Fisher reiterates what we've pointed out many times before:
Radio's troubles have tracked the broader national decline of locally distinctive popular culture, as big media companies sought to save money by spurning the medium's uniquely local nature and instead serving up whatever programming was least offensive to the largest possible coast-to-coast audience.When someone talks about what they liked about radio, notice what they focus on. It's not the music they talk about, it's the personalities. As Fisher writes:
Yet the more I listened to the likes of Pandora.com, Last.fm, Slacker.com and all manner of music blogs and Web radio, the more I heard the sound of automation -- sleek, efficient recommendation engines scientifically selecting the music I am most likely to like, yet missing out almost on what radio once offered: a glimpse into the hearts and passions of personalities who knew what music was new and cool, voices that offered a guided tour of unknown worlds, and sometimes even a frontal assault of the unexpected.I highly recommend the article -- if you haven't run across these concepts before, it's food for thought. Fisher talks about how neither satellite radio nor Internet radio answers the need for human personality. Is it gone completely?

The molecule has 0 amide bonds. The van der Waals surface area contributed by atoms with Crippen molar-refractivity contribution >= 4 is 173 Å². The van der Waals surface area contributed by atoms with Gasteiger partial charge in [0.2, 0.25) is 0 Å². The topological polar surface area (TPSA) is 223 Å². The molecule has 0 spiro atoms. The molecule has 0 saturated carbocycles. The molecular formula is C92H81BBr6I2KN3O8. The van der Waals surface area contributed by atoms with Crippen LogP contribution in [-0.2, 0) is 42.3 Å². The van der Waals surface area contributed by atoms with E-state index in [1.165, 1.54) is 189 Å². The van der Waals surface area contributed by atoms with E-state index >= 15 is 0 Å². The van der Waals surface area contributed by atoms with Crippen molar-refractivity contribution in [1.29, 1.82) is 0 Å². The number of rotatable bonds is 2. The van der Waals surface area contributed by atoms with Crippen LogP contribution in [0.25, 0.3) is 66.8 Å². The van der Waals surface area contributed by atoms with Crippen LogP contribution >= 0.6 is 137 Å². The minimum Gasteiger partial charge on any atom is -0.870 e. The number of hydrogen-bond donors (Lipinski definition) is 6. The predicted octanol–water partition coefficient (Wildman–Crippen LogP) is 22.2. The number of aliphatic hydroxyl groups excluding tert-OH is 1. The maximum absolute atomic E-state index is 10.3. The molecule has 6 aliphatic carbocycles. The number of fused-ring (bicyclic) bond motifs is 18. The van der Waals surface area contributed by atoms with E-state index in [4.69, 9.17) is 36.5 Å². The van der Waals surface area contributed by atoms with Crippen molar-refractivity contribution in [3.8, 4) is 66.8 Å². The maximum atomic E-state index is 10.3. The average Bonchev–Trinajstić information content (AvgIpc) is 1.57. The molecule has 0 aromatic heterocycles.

No. It's just moved to podcasting. Now granted, there are plenty of amateur podcasts out there that are a sonic mess. But the best ones have exactly what Fisher's yearning for -- a unique voice with a strong sense of local color.
Now podcasting is a little different than the golden years of AM radio. First, the major labels won't allow their music to be used for podcasts. Not a problem, though. There's plenty of independent artists and labels who do. So if you're looking for great, individualistic music instead of bland commercial fare, then check out a music podcast, or two (or twenty). They come in all genres -- no kidding.
Secondly, the hosts are even more individualistic than any broadcaster could ever be. There are no time checks, no weather forecasts, and (for the most part) no commercials. The podcast host can talk about whatever they want, for however long they want, and play whatever they want. The most successful ones, though, are those that are interesting people in their own right and know how to keep the breaks from running too long -- just like the broadcasters of yore.
Thirdly, local is as local does. A podcast can come from anywhere in the world, yet most of them have some sense of location. The host may talk about their local area, or reference nearby landmarks. And those that don't tend to create their own little world that they inhabit that serves the same purpose. A world of blues, or classical music, or perhaps a place where even the smallest detail of Celtic music is noted and celebrated.
I'm sorry to see Marc Fisher's column go, but as I drove to work Monday listening to "BBC Introducing,"Mostly Trivial," and "AMPed," I realized that I had actually left a long time ago.